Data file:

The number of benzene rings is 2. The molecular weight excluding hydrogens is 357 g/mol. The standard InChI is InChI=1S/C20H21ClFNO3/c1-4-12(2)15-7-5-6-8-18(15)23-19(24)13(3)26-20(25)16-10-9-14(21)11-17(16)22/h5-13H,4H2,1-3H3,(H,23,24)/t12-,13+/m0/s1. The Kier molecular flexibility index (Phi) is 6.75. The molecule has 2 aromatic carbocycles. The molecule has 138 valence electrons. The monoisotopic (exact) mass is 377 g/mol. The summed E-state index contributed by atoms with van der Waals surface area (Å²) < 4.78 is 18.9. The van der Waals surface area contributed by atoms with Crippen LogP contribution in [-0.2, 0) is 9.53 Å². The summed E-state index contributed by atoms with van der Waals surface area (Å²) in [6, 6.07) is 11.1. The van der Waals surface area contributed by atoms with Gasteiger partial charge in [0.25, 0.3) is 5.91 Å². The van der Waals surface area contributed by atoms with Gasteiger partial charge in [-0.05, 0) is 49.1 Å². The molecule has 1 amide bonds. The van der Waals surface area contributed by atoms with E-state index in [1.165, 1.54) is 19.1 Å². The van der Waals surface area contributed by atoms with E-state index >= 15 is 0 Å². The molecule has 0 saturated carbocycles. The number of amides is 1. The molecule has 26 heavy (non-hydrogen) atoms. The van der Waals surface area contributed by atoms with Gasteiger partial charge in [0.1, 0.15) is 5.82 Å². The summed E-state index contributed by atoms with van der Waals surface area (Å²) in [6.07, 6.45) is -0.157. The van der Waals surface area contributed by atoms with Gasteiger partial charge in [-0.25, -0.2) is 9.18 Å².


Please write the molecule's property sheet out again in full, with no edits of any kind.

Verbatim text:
The number of benzene rings is 2. The molecular weight excluding hydrogens is 357 g/mol. The standard InChI is InChI=1S/C20H21ClFNO3/c1-4-12(2)15-7-5-6-8-18(15)23-19(24)13(3)26-20(25)16-10-9-14(21)11-17(16)22/h5-13H,4H2,1-3H3,(H,23,24)/t12-,13+/m0/s1. The Kier molecular flexibility index (Phi) is 6.75. The molecule has 2 aromatic carbocycles. The molecule has 138 valence electrons. The monoisotopic (exact) mass is 377 g/mol. The summed E-state index contributed by atoms with van der Waals surface area (Å²) < 4.78 is 18.9. The van der Waals surface area contributed by atoms with Crippen LogP contribution in [-0.2, 0) is 9.53 Å². The summed E-state index contributed by atoms with van der Waals surface area (Å²) in [6, 6.07) is 11.1. The van der Waals surface area contributed by atoms with Gasteiger partial charge in [0.25, 0.3) is 5.91 Å². The van der Waals surface area contributed by atoms with Gasteiger partial charge in [-0.05, 0) is 49.1 Å². The molecule has 1 amide bonds. The van der Waals surface area contributed by atoms with E-state index in [1.165, 1.54) is 19.1 Å². The van der Waals surface area contributed by atoms with E-state index >= 15 is 0 Å². The molecule has 0 saturated carbocycles. The number of amides is 1. The molecule has 26 heavy (non-hydrogen) atoms. The van der Waals surface area contributed by atoms with Gasteiger partial charge in [0.1, 0.15) is 5.82 Å². The summed E-state index contributed by atoms with van der Waals surface area (Å²) in [6.07, 6.45) is -0.157. The van der Waals surface area contributed by atoms with Gasteiger partial charge in [-0.25, -0.2) is 9.18 Å².